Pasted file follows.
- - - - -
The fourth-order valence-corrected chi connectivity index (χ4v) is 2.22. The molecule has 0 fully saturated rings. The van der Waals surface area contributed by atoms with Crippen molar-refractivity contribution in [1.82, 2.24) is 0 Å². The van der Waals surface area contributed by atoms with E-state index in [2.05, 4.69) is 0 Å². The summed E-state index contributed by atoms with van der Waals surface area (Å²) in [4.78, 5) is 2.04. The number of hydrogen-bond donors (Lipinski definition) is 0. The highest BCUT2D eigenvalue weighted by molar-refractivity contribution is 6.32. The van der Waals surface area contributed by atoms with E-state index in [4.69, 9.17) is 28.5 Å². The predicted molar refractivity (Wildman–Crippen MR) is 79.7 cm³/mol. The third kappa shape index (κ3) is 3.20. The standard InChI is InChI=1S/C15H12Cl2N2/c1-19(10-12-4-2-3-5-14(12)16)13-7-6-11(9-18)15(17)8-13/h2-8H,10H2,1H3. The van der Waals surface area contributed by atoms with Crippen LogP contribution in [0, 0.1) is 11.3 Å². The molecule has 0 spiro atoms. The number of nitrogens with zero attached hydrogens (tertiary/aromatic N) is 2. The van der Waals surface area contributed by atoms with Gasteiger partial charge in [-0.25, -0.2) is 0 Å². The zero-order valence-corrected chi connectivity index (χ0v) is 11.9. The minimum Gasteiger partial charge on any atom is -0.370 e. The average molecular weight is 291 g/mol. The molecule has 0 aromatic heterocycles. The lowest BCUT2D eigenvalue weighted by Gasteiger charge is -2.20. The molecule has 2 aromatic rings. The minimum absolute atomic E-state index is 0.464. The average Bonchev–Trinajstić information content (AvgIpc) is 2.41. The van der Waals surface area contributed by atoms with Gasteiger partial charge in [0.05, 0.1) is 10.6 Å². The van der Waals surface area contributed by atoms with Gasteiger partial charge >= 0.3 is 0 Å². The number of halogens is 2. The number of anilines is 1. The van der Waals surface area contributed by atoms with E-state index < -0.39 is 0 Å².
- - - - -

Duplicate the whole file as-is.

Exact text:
The fourth-order valence-corrected chi connectivity index (χ4v) is 2.22. The molecule has 0 fully saturated rings. The van der Waals surface area contributed by atoms with Crippen molar-refractivity contribution in [1.82, 2.24) is 0 Å². The van der Waals surface area contributed by atoms with E-state index in [2.05, 4.69) is 0 Å². The summed E-state index contributed by atoms with van der Waals surface area (Å²) in [4.78, 5) is 2.04. The number of hydrogen-bond donors (Lipinski definition) is 0. The highest BCUT2D eigenvalue weighted by molar-refractivity contribution is 6.32. The van der Waals surface area contributed by atoms with E-state index in [4.69, 9.17) is 28.5 Å². The predicted molar refractivity (Wildman–Crippen MR) is 79.7 cm³/mol. The third kappa shape index (κ3) is 3.20. The standard InChI is InChI=1S/C15H12Cl2N2/c1-19(10-12-4-2-3-5-14(12)16)13-7-6-11(9-18)15(17)8-13/h2-8H,10H2,1H3. The van der Waals surface area contributed by atoms with Crippen LogP contribution in [0, 0.1) is 11.3 Å². The molecule has 0 spiro atoms. The number of nitrogens with zero attached hydrogens (tertiary/aromatic N) is 2. The van der Waals surface area contributed by atoms with Gasteiger partial charge in [-0.25, -0.2) is 0 Å². The zero-order valence-corrected chi connectivity index (χ0v) is 11.9. The minimum Gasteiger partial charge on any atom is -0.370 e. The average molecular weight is 291 g/mol. The molecule has 0 aromatic heterocycles. The lowest BCUT2D eigenvalue weighted by Gasteiger charge is -2.20. The molecule has 2 aromatic rings. The minimum absolute atomic E-state index is 0.464. The average Bonchev–Trinajstić information content (AvgIpc) is 2.41. The van der Waals surface area contributed by atoms with Gasteiger partial charge in [0.05, 0.1) is 10.6 Å². The van der Waals surface area contributed by atoms with Gasteiger partial charge >= 0.3 is 0 Å². The number of halogens is 2. The number of anilines is 1. The van der Waals surface area contributed by atoms with E-state index < -0.39 is 0 Å².